The plan by the Federal Government to regulate hate speech on social media was the highlight of the first day of Social Media Week 2020 which began in Lagos on Monday, with experts urging the President Muhammadu Buhari administration to clearly define the subject before moving for regulation.
A Bill to prohibit hate speech was last year introduced on the floor of the Senate, sponsored by Aliyu Sabi Abdullahi (APC/Niger North), deputy whip of the Senate.
The Bill, aimed at instituting stiffer penalties to curb the ugly trend of hate speech, was first introduced by the 8th Senate but was not passed to become law.
The proposed law is a very extensive piece of legislation which covers a slew of possible wrongdoings, including the publication or presentation of material deemed to stir up ethnic hatred. It also takes aim at written or visual acts seen as threatening, abusive, insulting or offensive.
While the Federal Government through Lai Mohammed, minister of information and culture, threw its weight behind the Bill, it was greeted with widespread condemnation especially in the social media space which many said was the major target of the Bill. The minister said the new Bill “will address the existing lacunae in the areas of the regulation of the internet”.
But experts at a panel session hosted by Guardian Nigeria expressed concern that the Bill could be subject to misinterpretation if not properly defined.
Cheta Nwanze, lead partner, SBM Intelligence, said the Bill was not properly thought out having been plagiarised from Singapore that operates “authoritarianism”, hence it was not likely to work in the Nigerian context.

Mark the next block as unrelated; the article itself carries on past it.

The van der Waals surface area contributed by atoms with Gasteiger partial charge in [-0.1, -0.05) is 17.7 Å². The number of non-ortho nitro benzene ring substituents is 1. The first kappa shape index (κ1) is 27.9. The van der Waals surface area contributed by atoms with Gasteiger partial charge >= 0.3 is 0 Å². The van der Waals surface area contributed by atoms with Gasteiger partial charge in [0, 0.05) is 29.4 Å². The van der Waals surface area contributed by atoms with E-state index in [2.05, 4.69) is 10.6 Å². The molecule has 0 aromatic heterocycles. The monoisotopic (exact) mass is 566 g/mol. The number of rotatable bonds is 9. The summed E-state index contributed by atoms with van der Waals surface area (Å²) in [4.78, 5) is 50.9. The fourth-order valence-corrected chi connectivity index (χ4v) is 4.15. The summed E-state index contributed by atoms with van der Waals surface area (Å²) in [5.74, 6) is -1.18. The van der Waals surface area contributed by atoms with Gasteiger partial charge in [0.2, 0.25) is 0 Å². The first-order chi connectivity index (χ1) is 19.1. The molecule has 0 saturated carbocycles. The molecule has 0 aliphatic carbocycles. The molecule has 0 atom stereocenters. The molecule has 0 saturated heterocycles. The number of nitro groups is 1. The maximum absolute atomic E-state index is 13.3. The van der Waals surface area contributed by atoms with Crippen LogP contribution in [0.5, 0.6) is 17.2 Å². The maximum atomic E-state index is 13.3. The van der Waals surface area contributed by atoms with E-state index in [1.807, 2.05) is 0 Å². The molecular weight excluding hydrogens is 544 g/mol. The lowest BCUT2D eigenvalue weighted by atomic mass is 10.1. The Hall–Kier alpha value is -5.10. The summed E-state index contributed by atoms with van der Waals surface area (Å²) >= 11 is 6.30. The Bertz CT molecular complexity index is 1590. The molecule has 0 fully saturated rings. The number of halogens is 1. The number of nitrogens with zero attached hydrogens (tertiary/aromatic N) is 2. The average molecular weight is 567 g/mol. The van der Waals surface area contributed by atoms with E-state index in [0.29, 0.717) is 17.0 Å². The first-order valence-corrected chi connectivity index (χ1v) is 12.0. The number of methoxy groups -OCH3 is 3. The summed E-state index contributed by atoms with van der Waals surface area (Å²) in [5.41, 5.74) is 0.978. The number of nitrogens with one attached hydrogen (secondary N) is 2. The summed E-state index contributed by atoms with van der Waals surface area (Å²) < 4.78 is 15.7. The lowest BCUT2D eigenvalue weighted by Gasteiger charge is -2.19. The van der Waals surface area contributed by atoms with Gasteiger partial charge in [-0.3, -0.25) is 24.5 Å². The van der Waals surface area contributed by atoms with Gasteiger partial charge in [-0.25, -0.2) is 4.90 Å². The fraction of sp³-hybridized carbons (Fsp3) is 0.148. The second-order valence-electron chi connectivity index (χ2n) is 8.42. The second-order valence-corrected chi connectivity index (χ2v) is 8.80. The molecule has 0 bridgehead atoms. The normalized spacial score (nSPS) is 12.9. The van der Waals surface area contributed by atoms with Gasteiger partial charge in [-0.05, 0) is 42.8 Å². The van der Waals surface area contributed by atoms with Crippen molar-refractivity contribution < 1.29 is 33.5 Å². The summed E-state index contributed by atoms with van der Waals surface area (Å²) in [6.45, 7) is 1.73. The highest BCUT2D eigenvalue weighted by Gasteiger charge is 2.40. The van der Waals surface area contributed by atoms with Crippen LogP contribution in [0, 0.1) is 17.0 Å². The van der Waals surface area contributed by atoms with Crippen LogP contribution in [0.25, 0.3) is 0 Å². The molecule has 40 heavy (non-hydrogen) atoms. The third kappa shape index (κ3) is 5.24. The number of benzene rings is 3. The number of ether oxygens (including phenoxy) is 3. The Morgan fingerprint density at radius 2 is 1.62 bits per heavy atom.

“We have a situation in Nigeria where justice is blind in one eye,” said Nwanze. “It is dependent on who you are, where you are from and who you know. Do we expect such a society to know what hate speech is?”
Nwanze said criticism was not peculiar to the Nigerian government as people criticise their elected officials when they believe they have performed below expectations. He harped on the need for public officials to know what to respond to.
“We need to re-educate ourselves, going to school is not to learn 2+2,” he said.
The government under Buhari has in recent times prosecuted social media commentators for what it perceived as inciting comments.
Abike Dabiri-Erewa, chairman, Nigerians in Diaspora Commission, said through her representative that while the government was committed to protecting freedom of speech, it would not fold its arms and let individuals set the country ablaze through their words.
“We don’t have a hate speech problem in the country, but if care is not taken, it will amount to that,” Dabiri-Erewa said. “That is where the government comes in to ensure that the country remains safe for all.”
There were other sessions at the Social Media Week, including one on the role of technology on financial inclusion organised by Stanbic IBTC.
BusinessDay’s session on impact investing and funding of SDGs in Nigeria will begin at 4pm today (Tuesday), with speakers that include Maryam Uwais, special advisor to the president on social investment; Sam Nwanze, chief investment officer, Heirs Holding; Olayinka David-West, academic director, Lagos Business School; Abasi Ene-Obong, founder, 54Gene, and Innocent Chukwuma, regional director, West Africa, Ford Foundation.